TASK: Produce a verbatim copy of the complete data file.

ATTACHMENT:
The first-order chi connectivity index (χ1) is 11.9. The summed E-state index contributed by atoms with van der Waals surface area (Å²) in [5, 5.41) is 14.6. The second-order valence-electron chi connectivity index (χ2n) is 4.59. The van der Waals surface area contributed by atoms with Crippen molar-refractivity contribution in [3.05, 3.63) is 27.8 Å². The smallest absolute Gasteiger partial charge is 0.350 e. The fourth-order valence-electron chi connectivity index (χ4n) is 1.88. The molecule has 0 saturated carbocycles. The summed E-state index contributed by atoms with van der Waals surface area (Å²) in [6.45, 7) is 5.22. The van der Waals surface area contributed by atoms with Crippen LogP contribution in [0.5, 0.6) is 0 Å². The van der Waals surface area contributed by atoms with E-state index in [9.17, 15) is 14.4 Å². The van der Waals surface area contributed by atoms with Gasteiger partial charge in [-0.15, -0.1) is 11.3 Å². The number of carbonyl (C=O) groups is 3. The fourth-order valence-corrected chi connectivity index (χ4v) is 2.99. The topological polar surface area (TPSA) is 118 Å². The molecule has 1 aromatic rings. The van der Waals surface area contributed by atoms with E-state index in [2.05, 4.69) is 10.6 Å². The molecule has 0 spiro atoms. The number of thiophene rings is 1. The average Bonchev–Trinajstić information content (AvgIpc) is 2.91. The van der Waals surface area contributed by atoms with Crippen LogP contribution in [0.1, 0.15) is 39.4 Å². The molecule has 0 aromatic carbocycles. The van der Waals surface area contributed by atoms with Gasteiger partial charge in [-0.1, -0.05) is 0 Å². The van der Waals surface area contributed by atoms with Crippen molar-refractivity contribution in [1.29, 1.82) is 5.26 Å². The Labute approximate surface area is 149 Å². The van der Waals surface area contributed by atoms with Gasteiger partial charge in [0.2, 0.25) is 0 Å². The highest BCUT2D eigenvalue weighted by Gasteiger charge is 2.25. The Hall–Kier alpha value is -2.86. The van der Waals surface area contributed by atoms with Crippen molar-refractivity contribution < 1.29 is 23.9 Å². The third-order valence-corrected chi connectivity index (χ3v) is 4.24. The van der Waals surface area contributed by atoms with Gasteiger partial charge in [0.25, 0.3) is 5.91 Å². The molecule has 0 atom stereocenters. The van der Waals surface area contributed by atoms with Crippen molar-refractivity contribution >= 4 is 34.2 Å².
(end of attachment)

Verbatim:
The first-order chi connectivity index (χ1) is 11.9. The summed E-state index contributed by atoms with van der Waals surface area (Å²) in [5, 5.41) is 14.6. The second-order valence-electron chi connectivity index (χ2n) is 4.59. The van der Waals surface area contributed by atoms with Crippen molar-refractivity contribution in [3.05, 3.63) is 27.8 Å². The smallest absolute Gasteiger partial charge is 0.350 e. The fourth-order valence-electron chi connectivity index (χ4n) is 1.88. The molecule has 0 saturated carbocycles. The summed E-state index contributed by atoms with van der Waals surface area (Å²) in [6.45, 7) is 5.22. The van der Waals surface area contributed by atoms with Crippen LogP contribution in [0.5, 0.6) is 0 Å². The van der Waals surface area contributed by atoms with E-state index in [9.17, 15) is 14.4 Å². The van der Waals surface area contributed by atoms with Gasteiger partial charge in [-0.15, -0.1) is 11.3 Å². The number of carbonyl (C=O) groups is 3. The fourth-order valence-corrected chi connectivity index (χ4v) is 2.99. The topological polar surface area (TPSA) is 118 Å². The molecule has 1 aromatic rings. The van der Waals surface area contributed by atoms with E-state index in [2.05, 4.69) is 10.6 Å². The molecule has 0 spiro atoms. The number of thiophene rings is 1. The average Bonchev–Trinajstić information content (AvgIpc) is 2.91. The van der Waals surface area contributed by atoms with Crippen LogP contribution in [0.1, 0.15) is 39.4 Å². The molecule has 0 aromatic carbocycles. The van der Waals surface area contributed by atoms with Gasteiger partial charge in [-0.1, -0.05) is 0 Å². The van der Waals surface area contributed by atoms with Crippen molar-refractivity contribution in [1.29, 1.82) is 5.26 Å². The Labute approximate surface area is 149 Å². The van der Waals surface area contributed by atoms with Gasteiger partial charge in [0.2, 0.25) is 0 Å². The highest BCUT2D eigenvalue weighted by Gasteiger charge is 2.25. The Hall–Kier alpha value is -2.86. The van der Waals surface area contributed by atoms with Crippen molar-refractivity contribution < 1.29 is 23.9 Å². The third-order valence-corrected chi connectivity index (χ3v) is 4.24. The van der Waals surface area contributed by atoms with Gasteiger partial charge in [0.25, 0.3) is 5.91 Å². The molecule has 0 atom stereocenters. The van der Waals surface area contributed by atoms with Crippen molar-refractivity contribution >= 4 is 34.2 Å².